results. tPA−/− mice were resistant to retinal cell damage caused by administration of NMDA, and PAI-1−/− mice were more injured than their wild-type. No significant difference was observed between uPA−/− or α2 AP−/− and their wild-type mice.

conclusions. The results strongly suggest that endogenous tPA, but not uPA acts as a facilitator in NMDA-induced retinal cell damage, and that its mechanism may not be associated with cleavage of plasminogen into plasmin in the fibrinolytic cascade.

Tissue-type plasminogen activator (tPA) is used for the clinical treatment of thromboembolic stroke to activate the fibrinolytic system. The major source of tPA is endothelial cells; however, tPA has also been detected in neurons. 1 Therapeutic intervention with tPA in the nervous system may represent a two-edged sword, since it has been reported that tPA also promotes neurodegeneration after intracerebral injection of excitotoxins such as glutamate, 2 and neuronal damage after a cerebral infarction is thought to be mediated by excitotoxins. 3 4 5 6  
Retinal ganglion cell death is a common feature of many ophthalmic disorders, such as glaucoma and central artery or vein occlusion. Glaucoma in humans and monkeys is associated with a significant elevation in vitreal glutamate concentration. 7 The mechanism underlying retinal cell death in these diseases is not well understood. They are likely to involve, at least in part, ischemia–reperfusion injury, and the injury after ischemia may be due in part to the action of glutamate as an excitotoxin. 8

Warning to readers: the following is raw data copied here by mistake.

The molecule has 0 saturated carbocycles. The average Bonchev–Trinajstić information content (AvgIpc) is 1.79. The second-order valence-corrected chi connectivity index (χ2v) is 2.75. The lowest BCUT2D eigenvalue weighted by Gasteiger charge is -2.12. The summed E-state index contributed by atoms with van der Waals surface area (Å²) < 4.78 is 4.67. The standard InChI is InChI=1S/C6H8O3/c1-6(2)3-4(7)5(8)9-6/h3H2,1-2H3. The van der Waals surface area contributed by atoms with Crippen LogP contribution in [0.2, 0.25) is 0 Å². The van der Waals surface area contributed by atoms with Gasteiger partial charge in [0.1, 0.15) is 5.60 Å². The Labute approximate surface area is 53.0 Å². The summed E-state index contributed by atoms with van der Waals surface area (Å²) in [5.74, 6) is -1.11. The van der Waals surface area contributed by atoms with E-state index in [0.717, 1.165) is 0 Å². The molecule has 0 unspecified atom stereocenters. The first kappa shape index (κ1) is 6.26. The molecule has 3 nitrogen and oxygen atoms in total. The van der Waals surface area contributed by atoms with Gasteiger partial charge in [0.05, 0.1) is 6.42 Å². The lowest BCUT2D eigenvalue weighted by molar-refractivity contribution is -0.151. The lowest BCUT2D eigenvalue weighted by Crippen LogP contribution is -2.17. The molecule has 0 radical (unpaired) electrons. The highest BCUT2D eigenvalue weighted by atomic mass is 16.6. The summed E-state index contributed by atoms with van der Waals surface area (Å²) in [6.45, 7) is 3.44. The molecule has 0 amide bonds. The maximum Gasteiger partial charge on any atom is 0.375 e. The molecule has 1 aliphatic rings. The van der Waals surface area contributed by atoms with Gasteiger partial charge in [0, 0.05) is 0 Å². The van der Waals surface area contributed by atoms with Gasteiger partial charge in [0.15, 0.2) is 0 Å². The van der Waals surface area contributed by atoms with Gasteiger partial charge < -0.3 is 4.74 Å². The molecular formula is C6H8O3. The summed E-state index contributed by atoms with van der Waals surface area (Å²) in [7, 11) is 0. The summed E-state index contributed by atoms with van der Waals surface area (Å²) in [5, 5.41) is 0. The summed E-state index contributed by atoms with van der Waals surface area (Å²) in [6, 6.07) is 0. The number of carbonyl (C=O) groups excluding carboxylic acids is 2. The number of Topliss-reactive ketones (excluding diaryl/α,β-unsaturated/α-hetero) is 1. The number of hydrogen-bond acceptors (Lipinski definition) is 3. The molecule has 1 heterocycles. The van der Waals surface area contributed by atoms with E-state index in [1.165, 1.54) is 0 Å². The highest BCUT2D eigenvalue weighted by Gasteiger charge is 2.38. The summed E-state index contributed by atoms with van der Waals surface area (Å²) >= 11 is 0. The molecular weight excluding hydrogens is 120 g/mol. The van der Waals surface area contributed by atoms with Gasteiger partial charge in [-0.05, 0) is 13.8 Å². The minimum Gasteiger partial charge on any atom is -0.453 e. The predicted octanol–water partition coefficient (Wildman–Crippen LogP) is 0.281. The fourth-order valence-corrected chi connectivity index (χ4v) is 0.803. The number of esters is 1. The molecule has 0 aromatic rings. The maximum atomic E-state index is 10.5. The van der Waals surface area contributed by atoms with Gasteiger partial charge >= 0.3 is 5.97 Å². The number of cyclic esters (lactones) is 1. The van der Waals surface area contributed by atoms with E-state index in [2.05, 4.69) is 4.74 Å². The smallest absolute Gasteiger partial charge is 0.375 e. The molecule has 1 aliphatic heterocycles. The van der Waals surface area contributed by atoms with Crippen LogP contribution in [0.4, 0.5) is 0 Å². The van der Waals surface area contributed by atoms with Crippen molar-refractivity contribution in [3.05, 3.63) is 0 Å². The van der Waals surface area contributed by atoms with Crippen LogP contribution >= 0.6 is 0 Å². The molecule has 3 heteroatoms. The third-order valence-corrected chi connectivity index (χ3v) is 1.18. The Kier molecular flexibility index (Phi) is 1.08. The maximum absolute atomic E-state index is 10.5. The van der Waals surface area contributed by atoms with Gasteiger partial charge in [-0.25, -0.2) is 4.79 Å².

Recently, we reported that tPA-deficient (tPA−/−) mice are resistant to the retinal cell damage induced by excitotoxins, especially NMDA. 9 This result indicates that tPA facilitates NMDA-induced retinal cell damage, but the mechanism(s) by which tPA promotes retinal cell damage induced by NMDA, remains unclear. 
The blood fibrinolytic system, which degrades intravascular fibrin, is activated by tPA or urokinase-type plasminogen activator (uPA), which convert plasminogen into plasmin. 10 These plasminogen activators are antagonized by an endogenous factor, plasminogen activator inhibitor-1 (PAI-1), and plasmin is inhibited by α2 antiplasmin (α2 AP).